Goons With Guns, Sheriff Edition
FlaglerLive | April 13, 2017
In the very same week, a goon posing as a cop bloodied a passenger out of his airline seat, and a cop posing as a goon released an amateur video threatening much worse on drug pushers. It’s not a coincidence.
We’re a nation enamored with force. It’s our manifest destiny. We have periods of calm, or at least periods when conflict-resolution is prized more than blowing stuff up. But those periods are considered sissy, and they make for terrible TV. We’re witnessing a resurgence in authoritarianism, applauded and glorified from on high.
You expect it from the nation’s top cop, who declared this month that he’s not interested in monitoring brutality-prone police departments anymore. You expect it less from private companies (Amazon’s and Uber’s treatment of their employees aside), though airlines have been treating customers like animals for years. The difference is in discovering that the use of force is now permissible, as it was on that United flight.
But why not? We have a president who repeatedly acted as a goon at rallies, inciting his supporters to violence against protesters and once suggesting his opponent should be assassinated if elected. The authoritarianism starts at the top. He has his admirers. The devolution won’t be pretty.
Cue the ominous soundtrack that production-challenged terrorists love to tack onto their “we’re-coming for you” videos, the goons standing there with chorus-line choreography but with ski masks and flak jackets fat with ammo, their stern-eyed leader standing in the middle, saying those very words: “We’re coming for you.” It’s the sort of propaganda video ISIS made famous, so ridiculous it’s easy to confuse with a Saturday Night Live spoof.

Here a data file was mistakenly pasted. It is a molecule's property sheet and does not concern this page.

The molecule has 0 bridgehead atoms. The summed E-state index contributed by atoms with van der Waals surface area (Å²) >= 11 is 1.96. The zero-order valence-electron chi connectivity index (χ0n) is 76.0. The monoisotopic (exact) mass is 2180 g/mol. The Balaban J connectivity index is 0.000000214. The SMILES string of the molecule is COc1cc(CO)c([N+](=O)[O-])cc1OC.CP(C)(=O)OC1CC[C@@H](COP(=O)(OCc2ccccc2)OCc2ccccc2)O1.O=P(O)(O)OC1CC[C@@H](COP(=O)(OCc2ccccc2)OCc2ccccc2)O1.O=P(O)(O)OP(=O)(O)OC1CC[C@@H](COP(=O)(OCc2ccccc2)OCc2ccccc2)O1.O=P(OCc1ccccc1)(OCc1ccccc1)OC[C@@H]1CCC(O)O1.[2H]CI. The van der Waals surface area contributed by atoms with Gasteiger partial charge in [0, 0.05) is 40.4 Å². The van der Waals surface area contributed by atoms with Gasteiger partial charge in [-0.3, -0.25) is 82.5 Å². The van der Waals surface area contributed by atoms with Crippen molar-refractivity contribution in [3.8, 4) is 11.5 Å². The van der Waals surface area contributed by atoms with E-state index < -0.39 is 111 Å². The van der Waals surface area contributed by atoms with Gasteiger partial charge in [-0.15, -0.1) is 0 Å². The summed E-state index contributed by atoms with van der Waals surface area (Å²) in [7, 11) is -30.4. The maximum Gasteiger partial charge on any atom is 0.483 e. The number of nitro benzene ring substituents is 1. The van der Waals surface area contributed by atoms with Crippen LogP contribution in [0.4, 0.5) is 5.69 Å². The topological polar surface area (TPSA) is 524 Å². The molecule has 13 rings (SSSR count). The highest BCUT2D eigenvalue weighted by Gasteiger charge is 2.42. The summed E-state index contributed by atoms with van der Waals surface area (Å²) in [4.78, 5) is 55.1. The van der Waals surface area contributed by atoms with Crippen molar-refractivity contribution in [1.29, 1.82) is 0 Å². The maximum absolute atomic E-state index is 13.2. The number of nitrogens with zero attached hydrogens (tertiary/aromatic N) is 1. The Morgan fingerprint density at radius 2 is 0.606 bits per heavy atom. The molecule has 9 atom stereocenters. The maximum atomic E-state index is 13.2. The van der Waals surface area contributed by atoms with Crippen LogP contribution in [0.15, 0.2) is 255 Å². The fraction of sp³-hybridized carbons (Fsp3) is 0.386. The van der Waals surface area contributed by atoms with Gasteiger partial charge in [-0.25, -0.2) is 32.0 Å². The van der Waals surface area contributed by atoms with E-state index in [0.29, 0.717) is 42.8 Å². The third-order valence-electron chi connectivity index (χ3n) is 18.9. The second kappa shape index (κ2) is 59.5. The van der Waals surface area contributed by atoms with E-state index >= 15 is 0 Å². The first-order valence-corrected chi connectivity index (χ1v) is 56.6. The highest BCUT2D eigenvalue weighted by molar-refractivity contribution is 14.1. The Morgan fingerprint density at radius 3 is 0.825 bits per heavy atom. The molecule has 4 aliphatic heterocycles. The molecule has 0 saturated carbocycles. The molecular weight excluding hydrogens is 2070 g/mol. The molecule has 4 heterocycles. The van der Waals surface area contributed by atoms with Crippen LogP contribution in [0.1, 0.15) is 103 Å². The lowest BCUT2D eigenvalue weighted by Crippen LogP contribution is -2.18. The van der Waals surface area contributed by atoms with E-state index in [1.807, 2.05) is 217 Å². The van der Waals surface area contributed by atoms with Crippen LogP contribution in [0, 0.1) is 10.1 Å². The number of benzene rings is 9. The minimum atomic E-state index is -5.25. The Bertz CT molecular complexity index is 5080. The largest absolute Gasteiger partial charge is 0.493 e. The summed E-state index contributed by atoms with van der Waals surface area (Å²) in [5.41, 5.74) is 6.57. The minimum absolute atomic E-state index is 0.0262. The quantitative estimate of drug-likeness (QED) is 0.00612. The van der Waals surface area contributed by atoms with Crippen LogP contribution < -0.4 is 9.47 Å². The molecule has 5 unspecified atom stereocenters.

Except that it isn’t. The video stars Peyton Grinnell, the newly elected sheriff of Lake County, here in Florida of course, because if this state doesn’t have something for SNL to spoof every week, it’s not the Visit Florida the rest of the world has come to love and jeer.
Grinnell claimed afterward, when he feigned surprise at the video’s backlash (so much for judgment) that he was just trying to ask residents to help put away drug dealers. He could have sent that message with a simple Facebook post, or a tweet, given that preferred literary style among showboating politicians.
The danger isn’t pot, it’s is unbridled power armed with flash bombs, Kevlar, rifles, badges and search warrants more easily acquired than herpes.
But Grinnell really wanted to play a cop on TV rather than just be one. This “Grady Judd wannabe,” as a friend described him (referring to the publicity-addicted Polk County sheriff) wanted to act as if he, unlike a few hundred thousand cops, FBI and DEA agents before him, will actually win the war on drugs, because clearly all it’ll take is SWAT teams blowing doors off their hinges, as he put it. His actual words, which I almost feel I should notarize as his here, because most readers would have every right to think I’m peddling fake news, are this: “So, to the dealers I say, enjoy looking over your shoulder, constantly wondering if today is the day we come for you. Enjoy trying to sleep tonight, wondering if tonight’s the night our SWAT team blows your front door off the hinges.”